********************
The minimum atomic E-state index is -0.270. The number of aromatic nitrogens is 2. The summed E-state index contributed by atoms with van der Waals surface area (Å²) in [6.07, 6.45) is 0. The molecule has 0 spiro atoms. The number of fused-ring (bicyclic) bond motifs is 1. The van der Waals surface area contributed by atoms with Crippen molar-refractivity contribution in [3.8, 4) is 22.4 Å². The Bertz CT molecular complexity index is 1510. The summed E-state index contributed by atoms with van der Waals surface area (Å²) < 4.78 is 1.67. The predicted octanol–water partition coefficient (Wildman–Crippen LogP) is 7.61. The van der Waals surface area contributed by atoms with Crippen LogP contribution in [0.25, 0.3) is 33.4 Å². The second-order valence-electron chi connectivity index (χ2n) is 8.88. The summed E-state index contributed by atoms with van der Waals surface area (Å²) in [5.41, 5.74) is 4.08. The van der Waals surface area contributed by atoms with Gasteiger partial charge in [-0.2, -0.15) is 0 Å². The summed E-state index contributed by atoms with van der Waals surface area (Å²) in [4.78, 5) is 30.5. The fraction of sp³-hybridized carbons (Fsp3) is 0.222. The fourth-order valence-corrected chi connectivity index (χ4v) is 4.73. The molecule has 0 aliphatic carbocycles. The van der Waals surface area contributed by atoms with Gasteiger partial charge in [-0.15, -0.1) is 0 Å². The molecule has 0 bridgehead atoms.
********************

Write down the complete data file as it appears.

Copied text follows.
The minimum atomic E-state index is -0.270. The number of aromatic nitrogens is 2. The summed E-state index contributed by atoms with van der Waals surface area (Å²) in [6.07, 6.45) is 0. The molecule has 0 spiro atoms. The number of fused-ring (bicyclic) bond motifs is 1. The van der Waals surface area contributed by atoms with Crippen molar-refractivity contribution in [3.8, 4) is 22.4 Å². The Bertz CT molecular complexity index is 1510. The summed E-state index contributed by atoms with van der Waals surface area (Å²) < 4.78 is 1.67. The predicted octanol–water partition coefficient (Wildman–Crippen LogP) is 7.61. The van der Waals surface area contributed by atoms with Crippen LogP contribution in [0.25, 0.3) is 33.4 Å². The second-order valence-electron chi connectivity index (χ2n) is 8.88. The summed E-state index contributed by atoms with van der Waals surface area (Å²) in [5.41, 5.74) is 4.08. The van der Waals surface area contributed by atoms with Gasteiger partial charge in [-0.2, -0.15) is 0 Å². The summed E-state index contributed by atoms with van der Waals surface area (Å²) in [4.78, 5) is 30.5. The fraction of sp³-hybridized carbons (Fsp3) is 0.222. The fourth-order valence-corrected chi connectivity index (χ4v) is 4.73. The molecule has 0 aliphatic carbocycles. The van der Waals surface area contributed by atoms with Gasteiger partial charge in [-0.15, -0.1) is 0 Å². The molecule has 0 bridgehead atoms.